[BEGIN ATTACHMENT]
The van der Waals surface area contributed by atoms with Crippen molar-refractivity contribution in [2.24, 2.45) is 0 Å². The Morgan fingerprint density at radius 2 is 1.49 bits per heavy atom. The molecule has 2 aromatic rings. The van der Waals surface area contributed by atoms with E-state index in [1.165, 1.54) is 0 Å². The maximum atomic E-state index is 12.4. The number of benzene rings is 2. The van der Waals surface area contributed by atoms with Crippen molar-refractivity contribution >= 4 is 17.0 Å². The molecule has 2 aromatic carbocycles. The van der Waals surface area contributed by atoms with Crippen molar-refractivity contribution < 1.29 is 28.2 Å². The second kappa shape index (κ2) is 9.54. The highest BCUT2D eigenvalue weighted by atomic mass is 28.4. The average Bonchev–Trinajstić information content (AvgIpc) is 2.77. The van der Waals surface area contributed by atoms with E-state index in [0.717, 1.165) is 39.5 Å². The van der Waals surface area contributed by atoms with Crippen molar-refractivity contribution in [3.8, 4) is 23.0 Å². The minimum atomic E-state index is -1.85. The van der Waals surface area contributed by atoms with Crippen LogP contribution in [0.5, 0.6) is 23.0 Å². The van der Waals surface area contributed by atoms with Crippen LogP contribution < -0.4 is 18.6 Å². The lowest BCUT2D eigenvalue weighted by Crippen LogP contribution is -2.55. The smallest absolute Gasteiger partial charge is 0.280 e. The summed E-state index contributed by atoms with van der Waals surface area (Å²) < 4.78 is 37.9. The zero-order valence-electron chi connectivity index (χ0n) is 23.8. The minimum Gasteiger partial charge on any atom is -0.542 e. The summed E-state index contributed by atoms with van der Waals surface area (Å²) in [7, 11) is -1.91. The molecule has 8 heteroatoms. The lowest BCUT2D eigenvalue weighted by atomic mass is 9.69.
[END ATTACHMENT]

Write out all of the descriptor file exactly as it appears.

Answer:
The van der Waals surface area contributed by atoms with Crippen molar-refractivity contribution in [2.24, 2.45) is 0 Å². The Morgan fingerprint density at radius 2 is 1.49 bits per heavy atom. The molecule has 2 aromatic rings. The van der Waals surface area contributed by atoms with E-state index in [1.165, 1.54) is 0 Å². The maximum atomic E-state index is 12.4. The number of benzene rings is 2. The van der Waals surface area contributed by atoms with Crippen molar-refractivity contribution >= 4 is 17.0 Å². The molecule has 2 aromatic carbocycles. The van der Waals surface area contributed by atoms with Crippen molar-refractivity contribution < 1.29 is 28.2 Å². The second kappa shape index (κ2) is 9.54. The highest BCUT2D eigenvalue weighted by atomic mass is 28.4. The average Bonchev–Trinajstić information content (AvgIpc) is 2.77. The van der Waals surface area contributed by atoms with E-state index in [0.717, 1.165) is 39.5 Å². The van der Waals surface area contributed by atoms with Crippen molar-refractivity contribution in [3.8, 4) is 23.0 Å². The minimum atomic E-state index is -1.85. The van der Waals surface area contributed by atoms with Crippen LogP contribution in [0.5, 0.6) is 23.0 Å². The van der Waals surface area contributed by atoms with Crippen LogP contribution < -0.4 is 18.6 Å². The lowest BCUT2D eigenvalue weighted by Crippen LogP contribution is -2.55. The smallest absolute Gasteiger partial charge is 0.280 e. The summed E-state index contributed by atoms with van der Waals surface area (Å²) < 4.78 is 37.9. The zero-order valence-electron chi connectivity index (χ0n) is 23.8. The minimum Gasteiger partial charge on any atom is -0.542 e. The summed E-state index contributed by atoms with van der Waals surface area (Å²) in [7, 11) is -1.91. The molecule has 8 heteroatoms. The lowest BCUT2D eigenvalue weighted by atomic mass is 9.69.